Recalling Century of European Influx, and Its Foods
Byline: Amanda Watson Schnetzer
"Hungering for America," the latest book by Hasia R. Diner, a professor of American Jewish history at New York University, is about the century of European migration that took place between 1820 and 1920. In this period of tremendous political, economic, and social change, Europe's poor increasingly looked beyond their nations' borders for work and sustenance.
In time, millions heeded the call of Lady Liberty, that Mother of Exiles, whose warm invitation to freedom's shores rings as true today as when poet Emma Lazarus penned these words in 1883: "Give me your tired, your poor,/ Your huddled masses yearning to breathe free,/ The wretched refuse of your teeming shore./ Send these, the homeless, tempest-tossed to me,/ I lift my lamp beside the golden door!"
Drawing extensively on primary sources, the author poses two specific questions for herself and her readers: How did the Italian, Irish, and east European Jewish poor experience hunger in the 19th century? And how did emigration to America and the discovery of abundant food there change them?
Mrs. Diner contends that "the memories of hunger and the realities of American plenty fused together to shape the ethnic identities of millions of women and men," and she sets out to tell us why. She writes that modernization and overpopulation in the latter half of the 19th century worsened the plight of Italy's rural poor. Average peasant families spent 75 to 85 percent of their income on food yet still ate a regular diet of polenta and acqua sale (hard bread served in boiling water with olive oil and salt). They found relief from this meager fare on holy days when the country's small land-owning elite offered them gifts of food and wine, but their plight ultimately sent them packing in search of a better life.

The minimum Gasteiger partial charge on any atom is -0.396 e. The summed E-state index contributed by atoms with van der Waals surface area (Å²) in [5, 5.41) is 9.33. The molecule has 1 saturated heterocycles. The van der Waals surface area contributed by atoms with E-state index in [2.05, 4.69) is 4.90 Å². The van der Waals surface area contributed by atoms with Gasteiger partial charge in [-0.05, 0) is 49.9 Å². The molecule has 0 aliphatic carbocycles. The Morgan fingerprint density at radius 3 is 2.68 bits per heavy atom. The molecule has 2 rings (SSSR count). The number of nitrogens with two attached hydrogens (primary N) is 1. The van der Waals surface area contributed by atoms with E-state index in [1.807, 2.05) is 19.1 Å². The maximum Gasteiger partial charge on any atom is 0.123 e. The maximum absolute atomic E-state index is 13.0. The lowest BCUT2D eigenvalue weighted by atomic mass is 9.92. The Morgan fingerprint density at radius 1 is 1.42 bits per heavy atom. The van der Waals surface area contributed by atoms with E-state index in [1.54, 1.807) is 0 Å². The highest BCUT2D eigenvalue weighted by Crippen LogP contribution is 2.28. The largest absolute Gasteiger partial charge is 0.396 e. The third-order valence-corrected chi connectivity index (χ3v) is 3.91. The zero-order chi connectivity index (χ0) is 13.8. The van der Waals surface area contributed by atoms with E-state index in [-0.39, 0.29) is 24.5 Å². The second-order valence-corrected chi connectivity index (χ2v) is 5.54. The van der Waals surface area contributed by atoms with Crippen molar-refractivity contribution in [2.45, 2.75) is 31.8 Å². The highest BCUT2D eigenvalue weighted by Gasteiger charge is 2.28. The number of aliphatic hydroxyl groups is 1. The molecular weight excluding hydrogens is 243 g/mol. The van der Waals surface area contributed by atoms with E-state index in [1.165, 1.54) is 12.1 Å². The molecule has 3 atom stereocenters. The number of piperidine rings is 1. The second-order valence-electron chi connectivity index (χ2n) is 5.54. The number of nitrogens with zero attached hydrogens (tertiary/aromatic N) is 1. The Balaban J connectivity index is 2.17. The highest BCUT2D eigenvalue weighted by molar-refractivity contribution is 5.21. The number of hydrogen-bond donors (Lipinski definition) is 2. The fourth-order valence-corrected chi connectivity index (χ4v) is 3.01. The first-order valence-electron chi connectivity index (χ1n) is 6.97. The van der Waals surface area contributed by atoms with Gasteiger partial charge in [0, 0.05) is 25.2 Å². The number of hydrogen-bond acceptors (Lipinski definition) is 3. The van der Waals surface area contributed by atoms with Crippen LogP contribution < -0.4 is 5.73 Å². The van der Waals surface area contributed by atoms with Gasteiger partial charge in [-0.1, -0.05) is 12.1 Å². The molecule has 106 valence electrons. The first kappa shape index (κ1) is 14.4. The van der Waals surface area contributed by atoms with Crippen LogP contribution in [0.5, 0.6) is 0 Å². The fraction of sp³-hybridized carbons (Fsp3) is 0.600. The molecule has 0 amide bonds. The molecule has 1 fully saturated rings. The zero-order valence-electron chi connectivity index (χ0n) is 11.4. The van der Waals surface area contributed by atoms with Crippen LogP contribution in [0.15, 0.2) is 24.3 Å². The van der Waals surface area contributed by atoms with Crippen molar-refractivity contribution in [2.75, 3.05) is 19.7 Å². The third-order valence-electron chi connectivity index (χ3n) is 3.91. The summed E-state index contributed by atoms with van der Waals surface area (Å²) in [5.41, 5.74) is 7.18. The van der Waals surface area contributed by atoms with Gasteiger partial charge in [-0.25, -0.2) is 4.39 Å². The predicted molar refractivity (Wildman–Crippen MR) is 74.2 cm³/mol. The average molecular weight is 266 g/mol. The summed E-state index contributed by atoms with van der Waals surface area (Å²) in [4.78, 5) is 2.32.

Italian immigrants to America wanted to emulate the lifestyle of their wealthier compatriots who had demonstrated such largesse. They brought with them sacred notions about meals shared with family at a common table and created a rich and varied cuisine that was at once Italian and American. For them, food embodied "what they had become and what they had achieved."
"East European Jews," Mrs. Diner writes, "derived tremendous pleasure from food, reveled in sensuality of taste, and did not consider interest in food to be a low order of concern." However, adverse economic conditions in the 19th century and the growing search for work and food, "propelled the exodus" to an America of skilled workers, artisans, "common laborers," and servants. According to the author, these immigrants were "the less observant of the east European Jews," and their eagerness to embrace American life, including American food, "upset the boundaries between sacred and ordinary."
Nonetheless, Mrs. Diner assures us that, "Jews, before and after migration, put food at the center of their sacred system and imbued the preparation and consumption of food with deep meaning." No matter how many American novelties whet their appetite, "certain foods [still] anchored them to the past and tradition."
Widespread famine in Ireland in the 19th century drove 4. …